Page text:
‘Doing it All’
By Howard J. Elmer
To show off the work ethic of the 2011 Ford Super Duty the company rented a working quarry for the day down in Arizona. Prior to getting to the open pit operation I had several hours to tow varying loads on the desert floor; but probably more importantly I towed those trailers on grades of 6 and 8% climbing the switchbacks of the mountains that border the Grand Canyon.
By Howard J. Elmer
I drove F250s with trailers weighing around 5,000 kg and then an F450 with a 45-foot gooseneck trailer loaded down with a gross weight of 10,500 kg. Both these trucks featured the new 6.7L diesel coupled to an all-new six-speed automatic transmission as well. Pulling up a 6% grade over several kilometres, I found the truck didn’t drop below fourth gear and easily handled the weights. On the way back down, the new integrated exhaust brake along with the engine braking of the transmission held the combinations to 40 km/h without touching the brake pedal. This powertrain combination is the first reason you’ll want to check out the new Super Duty. But, another is the first-ever ordered-from-the-factory fifth wheel hitch that also features a removable gooseneck ball. This is what I used to tow trailers in Arizona and it was fine.
Finally! We have a truck manufacturer doing it all –Hitches, trailering mirrors, integrated brake controller and electronic trailer sway controls – Ford now offers the whole package – good on them.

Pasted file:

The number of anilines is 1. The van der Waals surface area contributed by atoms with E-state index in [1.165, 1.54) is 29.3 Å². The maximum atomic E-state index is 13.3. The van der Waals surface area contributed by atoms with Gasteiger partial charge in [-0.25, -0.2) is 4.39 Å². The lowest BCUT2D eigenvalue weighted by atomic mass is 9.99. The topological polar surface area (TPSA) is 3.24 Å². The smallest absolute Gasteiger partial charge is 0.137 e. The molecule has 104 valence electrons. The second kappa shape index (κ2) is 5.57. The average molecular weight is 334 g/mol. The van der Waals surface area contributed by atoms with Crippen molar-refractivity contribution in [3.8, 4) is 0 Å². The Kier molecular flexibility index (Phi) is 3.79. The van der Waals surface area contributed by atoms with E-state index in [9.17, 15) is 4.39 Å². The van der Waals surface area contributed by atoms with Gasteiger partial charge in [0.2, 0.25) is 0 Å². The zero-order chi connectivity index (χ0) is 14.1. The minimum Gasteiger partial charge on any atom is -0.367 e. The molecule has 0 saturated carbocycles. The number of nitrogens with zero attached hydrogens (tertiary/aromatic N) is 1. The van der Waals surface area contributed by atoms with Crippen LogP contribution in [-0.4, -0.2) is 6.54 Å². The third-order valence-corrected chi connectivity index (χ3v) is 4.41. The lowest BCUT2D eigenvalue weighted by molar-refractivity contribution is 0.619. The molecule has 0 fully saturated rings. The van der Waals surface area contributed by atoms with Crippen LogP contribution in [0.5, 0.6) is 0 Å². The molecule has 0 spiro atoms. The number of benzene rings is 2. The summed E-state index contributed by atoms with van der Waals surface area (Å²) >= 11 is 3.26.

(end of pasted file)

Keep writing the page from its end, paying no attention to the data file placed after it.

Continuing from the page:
Built by Ford
This newest Power Stroke diesel engine is by Ford and built by Ford: a first in all respects. But it’s also the first departure from a relationship that Ford has had with International of Indianapolis – who for over 30 years built all its diesel engines – the last one being the current 6.4L Power Stroke.
So, what? Well, if you have a current 6.4L you know that the engine is tight but the fuel economy isn’t great. Ford is aware of this and that’s why with this introduction that issue had to be front and centre.
Unfortunately, the reasons for the decline in fuel economy on the 6.4L had much to do with the implementation of new environmental devices to clean up the diesel exhaust over the past two years; a job International accomplished but with this serious side effect.
That said, here is how the new diesel did. Driving the new 6.7L engine through the flat Arizona desert, and through the switchbacks of the mountains I achieved 23 miles to the US gallon even with all the emissions gadgets in place. Also I had a 1,000 lb of cement in the bed and four adults in the cabin (but no trailer). That number converts to 10.25L per 100/km combined – and that is my personal un-doctored number, not Ford’s. That’s around 10 miles to the gallon (US) or 11 litres per 100 km better than the ’09s I tested just last summer.
But fuel economy is just one aspect of this new design. What this 6.7L V8 turbocharged diesel engine also brings to the Super Duty equation is a staggering 735 lb-ft. of torque and 390 hp as well. And as to how this power is to be used – Ford is claiming new towing weights of 11,068 kg and a payload of 2,958 kg.
Some unique features of this engine are a compacted graphite iron (CGI) engine block, a unique inboard exhaust and outboard intake architecture, that reduces overall exhaust system volume, which leads to better throttle response, minimizes heat transfer to the engine compartment and improves NVH (noise, vibration, harshness).